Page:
The words ‘unmissable’ and ‘mesmerising’ are bandied around a lot in performance reviews. Which frustratingly- but perhaps appropriately- means there are no words left to describe pieces like ‘A Simple Space’, the award-winning new show on its global tour with the Australian 8-man company Gravity & Other Myths (GOM), which last night inaugurated Buenos Aires’ ‘Polo Circo’ circus festival.
The group create a stripped-back game-space and, in chinos and cotton T’s, do away with all the worn-out circus stereotypes in a perfectly paced hour of contortion and acrobatics, in which off-hand mini-games blend into stupendous feats of acrobatics so fluidly you can’t process, you can only absorb. Imagine the casual grace of parkour, the charisma of your favorite buddy, and the uncanny satisfaction of witnessing different bodies functioning as one synchronised unit. What you’re imagining is the level one to GOM’s level 10.
Its lack of showman conceit leaves space for it to be genuinely funny: It’s like you’ve walked through star-spangled drapes into the big top and ended up dropping in on your acrobat friends’ down-time BBQ, accompanied by live music somewhere between a freewheeling circus-spiced Bonobo and the more aqueous depths of Jamie XX. It’s the gymnastic equivalent of a jam-session of musical greats, with a rubix cube, forfeits, and some light stripping thrown in for good measure.
We accosted a couple of the team once they’d finished joking with the crowd and hoisting up willing fans for insta-pics outside.
First up, how do you start with these routines?
The main, and I guess unique, thing about our company is that we don’t have a director or choreographer. Just 8 acrobats on the floor, with a similar kind of direction with where we want to go. We’re all talking, we’re all arguing, and sometimes we agree, sometimes it’s really easy. It starts in different ways- Sometimes it starts with a really clear idea for a set and we just build it, sometimes we have some skills or some tricks that we want to put in the show, but we have to create the game, or the challenge, to work it in.
In making the show we wanted to just take our training. When we train we just play games, we fuck around with each other, we say- “i can do more back flips than you’. We’re just hanging out, doing what we do, and games have that sporting feel to it. Everyone can get engaged with that- it’s easy to grasp the rules, like, you can’t let your feet touch the ground, and then it builds the anticipation of the game.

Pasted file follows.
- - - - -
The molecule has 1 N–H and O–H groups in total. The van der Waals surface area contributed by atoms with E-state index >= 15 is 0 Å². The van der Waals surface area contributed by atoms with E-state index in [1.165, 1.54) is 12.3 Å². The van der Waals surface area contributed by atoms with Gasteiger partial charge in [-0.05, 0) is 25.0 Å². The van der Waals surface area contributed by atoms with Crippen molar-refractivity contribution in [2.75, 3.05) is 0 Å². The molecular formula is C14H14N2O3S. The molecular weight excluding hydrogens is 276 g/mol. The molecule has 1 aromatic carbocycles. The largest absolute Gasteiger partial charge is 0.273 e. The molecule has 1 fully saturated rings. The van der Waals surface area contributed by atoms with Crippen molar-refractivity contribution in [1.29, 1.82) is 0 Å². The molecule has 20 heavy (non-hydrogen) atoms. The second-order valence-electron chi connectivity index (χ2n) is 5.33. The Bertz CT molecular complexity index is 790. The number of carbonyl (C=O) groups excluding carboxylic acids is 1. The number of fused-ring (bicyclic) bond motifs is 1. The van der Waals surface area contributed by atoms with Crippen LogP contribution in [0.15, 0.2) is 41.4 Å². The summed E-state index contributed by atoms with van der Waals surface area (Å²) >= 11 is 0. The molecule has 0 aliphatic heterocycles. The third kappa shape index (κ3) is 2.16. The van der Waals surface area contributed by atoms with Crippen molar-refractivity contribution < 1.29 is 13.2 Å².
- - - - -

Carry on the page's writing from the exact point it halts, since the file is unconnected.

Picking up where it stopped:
Its that childish element, like floor is lava; everyone can relate to that.
It’s much more engaging when you’re seeing people doing easily understandable things onstage, rather than the glitz, the glamor, the costumes, the music, the theatre lights… it’s easier to remove that fourth wall.
What seems unique is that it feels like we’re watching you guys at a rehearsal: it doesn’t matter if you fuck up, everyone’s still rooting for you.
It’s part of the beauty- if something goes wrong we’re not gonna pretend it didn’t happen. We’re people, we’re just being ourselves on stage- we fucked something up, ok, let’ just do it again.
It’s more real- it happened, and in fact, it’s incredible that that didn’t happen before.
Yeah, the joy is, sometimes we get a trick, and I’m surprised, like: yeah, we got that, woo-hoo, and if we missed, who cares? Pick it up, do it again.
And the music itself is something that would make a stand-alone DJ set.
Yeah, Elliot [Zoerner] has been working with us for 3 years- he does it all himself, he plays it all live. We started off giving him tracks, but then we created the show and he wrote everything himself. He’d come into the training sessions and be like, “hey guys, look at this one”, and well be like “yeah, cool, chop that bit around”… it started to evolve like that.
Does it ever happen that he comes in with a track and it inspires you to work on something?
Definitely, it’s a two-way thing. Sometimes its a fast pace, we’ll jump around and do something bouncy, like the one where [redacted, because, you know, spoilers]- it’s very playful and springy. Its a really nice evolution of making music I guess. It’s fun.
How’s BA been for you?
Yeah, we got here a couple of days ago, drank a lot of wine…
What’s it like performing on a hangover?
It happened once. I tore my shoulder. We have to set very careful boundaries.
‘A Simple Space’, where an amiable euphoria of game-play and synchrony belies the company’s physical and aesthetic mastery, is on at the Polo Circo until Sunday.
It really is the greatest show on earth. Its charm is that it would never, ever, admit it.
Friday 20h30; Saturday 17h00 and 21h30; Sunday 18h00.
Buenos Aires Polo Circo, Parque Patricios, Av. Juan de Garay 2051.
Tickets $120ARS, available online from TuEntrada, or for purchase at Polo Circo, El Cultural San Martín, and Teatro 25 de Mayo.